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Census Stats Are a Boon for the GOP — Though Not for a While

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“The instinct some have that these shifts will result in padding GOP gains or helping the GOP win competitive seats is seductive.”

In this July 13, 2014 photo, people watch a parade of vintage cars through the streets of Epping, N.D. for the town's annual Buffalo Trails Day. While in the middle of the state's oil patch, Epping still hints at a North Dakota of old. The town has fewer than 100 residents, but a new residential development being built next to the town will add 400 cookie-cutter houses to the oil patch town, exploding the area's population. (AP Photo/Josh Wood)

Preliminary Census data indicates a potential gift for Republicans, but not one they can really open until after 2020.

That's when state legislatures reapportion U.S. House seats and state legislative districts. It’s also when Electoral College votes will change based on population trends.

In this July 13, 2014 photo, people watch a parade of vintage cars through the streets of Epping, N.D. for the town's annual Buffalo Trails Day. While in the middle of the state's oil patch, Epping still hints at a North Dakota of old. The town has fewer than 100 residents, but a new residential development being built next to the town will add 400 cookie-cutter houses to the oil patch town, exploding the area's population. (AP Photo/Josh Wood) People watch a parade of vintage cars through the streets of Epping, N.D. for the town's annual Buffalo Trails Day, July 13, 2014. (AP Photo/Josh Wood)

And for now, red states growing at a faster rate than blue states, the Washington Post reported.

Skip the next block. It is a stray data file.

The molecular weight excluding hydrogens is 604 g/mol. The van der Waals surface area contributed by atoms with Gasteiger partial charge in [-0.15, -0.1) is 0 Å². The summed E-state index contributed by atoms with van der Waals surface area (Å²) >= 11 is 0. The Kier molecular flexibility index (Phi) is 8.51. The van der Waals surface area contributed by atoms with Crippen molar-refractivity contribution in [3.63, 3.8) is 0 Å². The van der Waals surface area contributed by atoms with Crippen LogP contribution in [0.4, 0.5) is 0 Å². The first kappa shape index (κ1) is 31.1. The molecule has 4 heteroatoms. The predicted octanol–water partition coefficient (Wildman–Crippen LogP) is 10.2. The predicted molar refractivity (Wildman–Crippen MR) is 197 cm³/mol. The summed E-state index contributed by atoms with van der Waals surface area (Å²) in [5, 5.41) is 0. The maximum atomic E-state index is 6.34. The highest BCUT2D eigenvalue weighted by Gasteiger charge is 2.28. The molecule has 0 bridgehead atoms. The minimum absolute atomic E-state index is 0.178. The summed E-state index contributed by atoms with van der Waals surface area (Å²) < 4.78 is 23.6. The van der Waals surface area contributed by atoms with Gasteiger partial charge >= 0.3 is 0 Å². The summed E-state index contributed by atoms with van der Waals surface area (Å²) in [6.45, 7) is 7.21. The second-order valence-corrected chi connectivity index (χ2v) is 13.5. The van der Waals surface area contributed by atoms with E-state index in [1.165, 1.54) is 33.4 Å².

From July 2013 to July 2014, states that were red in the elections of 2000 through 2012 grew by about 1 million people, while blue states grew by about 941,000 people.

North Dakota has been the fastest growing state in recent years, growing 2 percent in the past year.

In Virginia, however, the growing federal employee population in the northern suburbs has helped shift the once solidly Republican state to a swing state twice won by President Barack Obama. But in other cases, the population shifts won’t be enough to completely flip a state from blue to red.

“The instinct some have that these shifts will result in padding GOP gains or helping the GOP win competitive seats is seductive,” said Richard Kelsey, assistant dean of the George Mason University law school. “However, look at Virginia. Many educated, successful, high income earners have flocked to Virginia over the last decade, but that has only resulted in Virginia moving from red, to purple, to arguably blue."

“The truth is, many refugees from blue states have strong views about taxes and tax burdens, but they likewise bring with them high expectations for government services like the ones they enjoyed in their home states,” Kelsey told TheBlaze. “With those services comes the cost many did not enjoy paying.”

The data from the Census Bureau still shows that California is the most populous state and Texas is still No. 2. Florida, however, has overtaken New York for No. 3 and is even gaining on Texas. In 1950, New York had five times the population of Florida and in 1980, New York was still 80 percent larger than Florida. Though the fastest growing state, North Dakota is still ranked No. 47.

Work opportunities and tax burdens in red states are better for working age people, while the weather in most red states is more friendly for retirees, Kelsey added. That may or may not have a political consequence.

“I am inclined to believe that to the extent working or retiring citizens leave blue states for red, those departures make blue states more blue,” he said. “Which states they make more red, is a bit more complicated.”

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